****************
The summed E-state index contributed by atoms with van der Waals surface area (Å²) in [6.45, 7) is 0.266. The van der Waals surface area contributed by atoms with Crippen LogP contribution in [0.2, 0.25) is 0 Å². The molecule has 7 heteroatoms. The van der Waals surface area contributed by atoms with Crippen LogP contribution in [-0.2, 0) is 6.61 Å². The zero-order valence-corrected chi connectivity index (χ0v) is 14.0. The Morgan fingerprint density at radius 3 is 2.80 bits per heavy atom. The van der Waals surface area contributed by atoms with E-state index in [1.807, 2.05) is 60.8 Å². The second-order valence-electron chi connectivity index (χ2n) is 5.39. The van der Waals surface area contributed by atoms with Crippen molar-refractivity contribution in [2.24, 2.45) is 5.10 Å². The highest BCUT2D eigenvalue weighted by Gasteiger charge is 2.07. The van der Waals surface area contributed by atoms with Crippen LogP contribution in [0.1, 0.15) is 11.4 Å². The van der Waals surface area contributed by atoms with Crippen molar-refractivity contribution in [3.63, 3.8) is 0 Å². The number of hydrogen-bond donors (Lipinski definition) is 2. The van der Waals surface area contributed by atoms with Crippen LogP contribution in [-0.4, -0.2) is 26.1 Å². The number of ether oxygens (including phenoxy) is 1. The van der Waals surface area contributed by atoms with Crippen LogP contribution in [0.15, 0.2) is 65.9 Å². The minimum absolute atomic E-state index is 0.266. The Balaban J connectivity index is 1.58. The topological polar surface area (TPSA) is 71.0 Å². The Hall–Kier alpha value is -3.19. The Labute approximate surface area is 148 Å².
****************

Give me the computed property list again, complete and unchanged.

The summed E-state index contributed by atoms with van der Waals surface area (Å²) in [6.45, 7) is 0.266. The van der Waals surface area contributed by atoms with Crippen LogP contribution in [0.2, 0.25) is 0 Å². The molecule has 7 heteroatoms. The van der Waals surface area contributed by atoms with Crippen LogP contribution in [-0.2, 0) is 6.61 Å². The zero-order valence-corrected chi connectivity index (χ0v) is 14.0. The Morgan fingerprint density at radius 3 is 2.80 bits per heavy atom. The van der Waals surface area contributed by atoms with E-state index in [1.807, 2.05) is 60.8 Å². The second-order valence-electron chi connectivity index (χ2n) is 5.39. The van der Waals surface area contributed by atoms with Crippen molar-refractivity contribution in [2.24, 2.45) is 5.10 Å². The highest BCUT2D eigenvalue weighted by Gasteiger charge is 2.07. The van der Waals surface area contributed by atoms with Crippen LogP contribution in [0.1, 0.15) is 11.4 Å². The van der Waals surface area contributed by atoms with Crippen molar-refractivity contribution in [3.63, 3.8) is 0 Å². The number of hydrogen-bond donors (Lipinski definition) is 2. The van der Waals surface area contributed by atoms with Crippen LogP contribution in [-0.4, -0.2) is 26.1 Å². The number of ether oxygens (including phenoxy) is 1. The van der Waals surface area contributed by atoms with Crippen LogP contribution in [0.15, 0.2) is 65.9 Å². The minimum absolute atomic E-state index is 0.266. The Balaban J connectivity index is 1.58. The topological polar surface area (TPSA) is 71.0 Å². The Hall–Kier alpha value is -3.19. The Labute approximate surface area is 148 Å².